What did it mean to you to play in the Commonwealth League?

In my case, I came to the West Midlands from Jamaica in 1965, when I was 10 years old. I had played street cricket in Jamaica and then continued at school in the UK. When I was at College, I was asked to join Wolverhampton Commonwealth, along with a fellow student. We were such a tight group and it meant so much to us. I also made lifelong friends in other parts of the country too; for example one of the gentlemen I played against in Luton passed away recently, a very respected man called Mr Winston Service, and I was able to send some words for his funeral about a cricketing friendship that had lasted almost 50 years.

The Commonwealth League did wonders for the Afro Caribbean community at the time. Anyone from the Caribbean could join their local Commonwealth League team, it didn’t matter which island you were from. During my time at Wolverhampton Commonwealth, I played alongside cricketers from Guyana, St Kitts and Monserrat, as well as the more obvious places like Jamaica, Barbados and Antigua. Local business connections would benefit from the cricket matches too, for example the coach companies and the caterers (who were catering for over 100 people at matches).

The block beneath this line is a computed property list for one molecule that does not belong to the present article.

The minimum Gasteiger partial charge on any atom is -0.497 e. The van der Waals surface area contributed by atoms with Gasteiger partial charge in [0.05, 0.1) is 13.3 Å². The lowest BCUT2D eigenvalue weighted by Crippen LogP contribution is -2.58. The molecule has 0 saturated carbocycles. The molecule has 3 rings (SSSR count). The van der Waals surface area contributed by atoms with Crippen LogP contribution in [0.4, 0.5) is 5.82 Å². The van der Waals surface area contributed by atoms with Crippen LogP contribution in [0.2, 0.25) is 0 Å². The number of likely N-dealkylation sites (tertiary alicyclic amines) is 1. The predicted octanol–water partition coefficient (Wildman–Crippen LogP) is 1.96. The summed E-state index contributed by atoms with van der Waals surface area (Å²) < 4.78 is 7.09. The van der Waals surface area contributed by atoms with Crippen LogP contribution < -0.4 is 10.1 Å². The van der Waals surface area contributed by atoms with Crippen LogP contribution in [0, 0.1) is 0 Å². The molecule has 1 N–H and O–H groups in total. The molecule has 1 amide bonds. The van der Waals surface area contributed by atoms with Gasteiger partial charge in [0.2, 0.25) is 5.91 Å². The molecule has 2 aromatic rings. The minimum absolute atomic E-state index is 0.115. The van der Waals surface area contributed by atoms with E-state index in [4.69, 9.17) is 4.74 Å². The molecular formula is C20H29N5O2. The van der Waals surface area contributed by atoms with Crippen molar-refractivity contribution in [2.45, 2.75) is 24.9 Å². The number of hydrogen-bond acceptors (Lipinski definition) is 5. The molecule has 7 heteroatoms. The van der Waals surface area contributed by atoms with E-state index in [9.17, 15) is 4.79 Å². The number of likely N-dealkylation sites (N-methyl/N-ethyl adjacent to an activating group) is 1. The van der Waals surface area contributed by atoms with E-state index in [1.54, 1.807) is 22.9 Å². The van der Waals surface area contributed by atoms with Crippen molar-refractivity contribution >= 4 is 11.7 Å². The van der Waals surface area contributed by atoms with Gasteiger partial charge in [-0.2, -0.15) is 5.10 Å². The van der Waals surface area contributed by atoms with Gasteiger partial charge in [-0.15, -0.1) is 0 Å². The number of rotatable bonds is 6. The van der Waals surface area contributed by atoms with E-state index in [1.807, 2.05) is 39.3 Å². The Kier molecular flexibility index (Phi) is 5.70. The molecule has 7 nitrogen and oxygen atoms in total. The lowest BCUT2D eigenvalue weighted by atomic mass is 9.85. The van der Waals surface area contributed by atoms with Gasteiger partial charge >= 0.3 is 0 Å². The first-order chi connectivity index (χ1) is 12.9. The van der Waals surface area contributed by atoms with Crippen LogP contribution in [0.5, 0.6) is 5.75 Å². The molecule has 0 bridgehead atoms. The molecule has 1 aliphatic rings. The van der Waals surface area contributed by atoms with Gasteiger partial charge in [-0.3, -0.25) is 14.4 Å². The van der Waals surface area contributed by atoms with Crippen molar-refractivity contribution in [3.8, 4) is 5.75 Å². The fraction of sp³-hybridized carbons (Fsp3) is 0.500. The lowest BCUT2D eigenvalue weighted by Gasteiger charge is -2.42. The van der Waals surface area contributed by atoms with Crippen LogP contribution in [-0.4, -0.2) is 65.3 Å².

Many of the Commonwealth League cricket clubs were attached to Afro Caribbean cultural centres. Communities met there socially and had a base there, with the cricket team at the heart of it. In fact, Muhammad Ali’s visit to Birmingham in 1983 was for the opening of one such cultural centre, named after him, and I was lucky enough to meet him on that visit.

Did you maintain connections with the Caribbean and West Indies cricket?